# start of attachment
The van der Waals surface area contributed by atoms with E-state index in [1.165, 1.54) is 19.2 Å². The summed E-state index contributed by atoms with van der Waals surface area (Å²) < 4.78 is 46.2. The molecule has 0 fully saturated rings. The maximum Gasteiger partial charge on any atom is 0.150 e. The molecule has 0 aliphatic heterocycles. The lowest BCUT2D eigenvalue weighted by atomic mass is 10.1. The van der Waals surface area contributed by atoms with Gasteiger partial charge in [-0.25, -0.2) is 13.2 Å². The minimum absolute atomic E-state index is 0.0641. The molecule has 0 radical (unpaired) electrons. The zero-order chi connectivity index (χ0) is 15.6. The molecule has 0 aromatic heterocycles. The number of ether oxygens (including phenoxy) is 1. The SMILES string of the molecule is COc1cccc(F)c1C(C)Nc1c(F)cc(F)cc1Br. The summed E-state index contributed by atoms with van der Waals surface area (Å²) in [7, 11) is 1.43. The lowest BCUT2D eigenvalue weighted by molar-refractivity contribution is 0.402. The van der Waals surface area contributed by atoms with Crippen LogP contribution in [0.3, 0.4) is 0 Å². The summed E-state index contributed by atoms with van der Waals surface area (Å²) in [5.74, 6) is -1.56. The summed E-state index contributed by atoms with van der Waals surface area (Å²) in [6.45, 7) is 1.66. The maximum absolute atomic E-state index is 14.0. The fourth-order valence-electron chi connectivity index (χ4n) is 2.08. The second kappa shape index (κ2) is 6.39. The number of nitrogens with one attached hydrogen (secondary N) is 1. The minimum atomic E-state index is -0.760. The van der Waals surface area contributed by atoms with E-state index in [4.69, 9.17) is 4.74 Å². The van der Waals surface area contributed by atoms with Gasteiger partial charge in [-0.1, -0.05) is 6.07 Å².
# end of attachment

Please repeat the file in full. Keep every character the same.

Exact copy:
The van der Waals surface area contributed by atoms with E-state index in [1.165, 1.54) is 19.2 Å². The summed E-state index contributed by atoms with van der Waals surface area (Å²) < 4.78 is 46.2. The molecule has 0 fully saturated rings. The maximum Gasteiger partial charge on any atom is 0.150 e. The molecule has 0 aliphatic heterocycles. The lowest BCUT2D eigenvalue weighted by atomic mass is 10.1. The van der Waals surface area contributed by atoms with Gasteiger partial charge in [-0.25, -0.2) is 13.2 Å². The minimum absolute atomic E-state index is 0.0641. The molecule has 0 radical (unpaired) electrons. The zero-order chi connectivity index (χ0) is 15.6. The molecule has 0 aromatic heterocycles. The number of ether oxygens (including phenoxy) is 1. The SMILES string of the molecule is COc1cccc(F)c1C(C)Nc1c(F)cc(F)cc1Br. The summed E-state index contributed by atoms with van der Waals surface area (Å²) in [7, 11) is 1.43. The lowest BCUT2D eigenvalue weighted by molar-refractivity contribution is 0.402. The van der Waals surface area contributed by atoms with Crippen LogP contribution in [0.3, 0.4) is 0 Å². The summed E-state index contributed by atoms with van der Waals surface area (Å²) in [5.74, 6) is -1.56. The summed E-state index contributed by atoms with van der Waals surface area (Å²) in [6.45, 7) is 1.66. The maximum absolute atomic E-state index is 14.0. The fourth-order valence-electron chi connectivity index (χ4n) is 2.08. The second kappa shape index (κ2) is 6.39. The number of nitrogens with one attached hydrogen (secondary N) is 1. The minimum atomic E-state index is -0.760. The van der Waals surface area contributed by atoms with E-state index in [4.69, 9.17) is 4.74 Å². The van der Waals surface area contributed by atoms with Gasteiger partial charge in [-0.1, -0.05) is 6.07 Å².